DUBBO residents have handed over almost $100,000 in parking fines during the past seven months, according to new data from Revenue NSW.
The latest figures show that from July to January 729 infringement notices totaling $97,167, were issued in the Dubbo Local Government Area to motorists who over-stayed in parking spots.
The city is well behind other areas in the central west.
The vast majority of fines were issued in Orange, with that local government area recording almost 3.5 times the number of infringements to any other area in the region.
During the seven-month period, 4689 parking fines were issued to motorists in Orange, which raised $639,345 for council coffers.
This was the equivalent of more than $3000 every single day in fines.
During the same time in Bathurst, 1349 fines worth $186,095 were issued.
A mobile parking enforcement car operates in both of these cities as well as parking patrol officers on foot.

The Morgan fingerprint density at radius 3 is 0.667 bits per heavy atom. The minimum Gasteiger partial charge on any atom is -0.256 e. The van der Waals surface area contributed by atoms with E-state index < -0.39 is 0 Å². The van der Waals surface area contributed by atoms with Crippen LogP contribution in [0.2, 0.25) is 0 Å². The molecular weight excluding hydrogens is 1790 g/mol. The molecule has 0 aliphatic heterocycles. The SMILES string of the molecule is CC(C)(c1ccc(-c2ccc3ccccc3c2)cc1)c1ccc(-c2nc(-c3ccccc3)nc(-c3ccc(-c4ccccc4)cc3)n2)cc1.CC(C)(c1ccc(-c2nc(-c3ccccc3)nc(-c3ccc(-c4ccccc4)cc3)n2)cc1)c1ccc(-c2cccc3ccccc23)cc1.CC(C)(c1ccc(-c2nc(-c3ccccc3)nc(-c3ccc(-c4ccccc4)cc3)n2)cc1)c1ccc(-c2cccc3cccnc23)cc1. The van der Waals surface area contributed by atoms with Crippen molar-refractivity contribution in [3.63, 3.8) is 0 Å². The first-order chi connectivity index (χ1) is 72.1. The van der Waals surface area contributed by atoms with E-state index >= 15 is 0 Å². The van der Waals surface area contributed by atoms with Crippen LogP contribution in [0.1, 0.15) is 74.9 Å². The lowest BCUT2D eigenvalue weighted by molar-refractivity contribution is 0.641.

Far less parking fines have been issued in other locations so far this financial year.
There have been 210 in the Mid-Western local government area worth $25,682, and 96 fines worth a total of $19,089 issued in Lithgow.
While in Cowra 47 infringement notices ($10,213) were issued; 20 were handed out in Parkes ($2391) and eight in the Hilltops LGA ($1794).
Dubbo Regional Council mayor Ben Shields recently told Australian Community Media that it would not be following the lead of Bland Shire Council which is currently not fining motorists who overstay in their parking spot.
"Our parking restrictions are in place to ensure people don't park in a prime CBD space for the entire day, " he said.
"We want to give a number of people the chance to park close to where they conduct their business. If that doesn't happen, the city will descend into chaos."
Meanwhile, Orange City Council is considering whether to drop parking fines from $112 to $80 and has sought research from the NSW Government on whether the reduced fine would still deter motorists from doing the wrong thing.
City of Orange Traffic Committee chairman and councillor Russell Turner told Australian Community Media that he supported a fine reduction.
"It would be a strong indication the council isn't looking at it as a revenue raiser, rather as a way of distributing parking spots in as equitable way as possible," he said.
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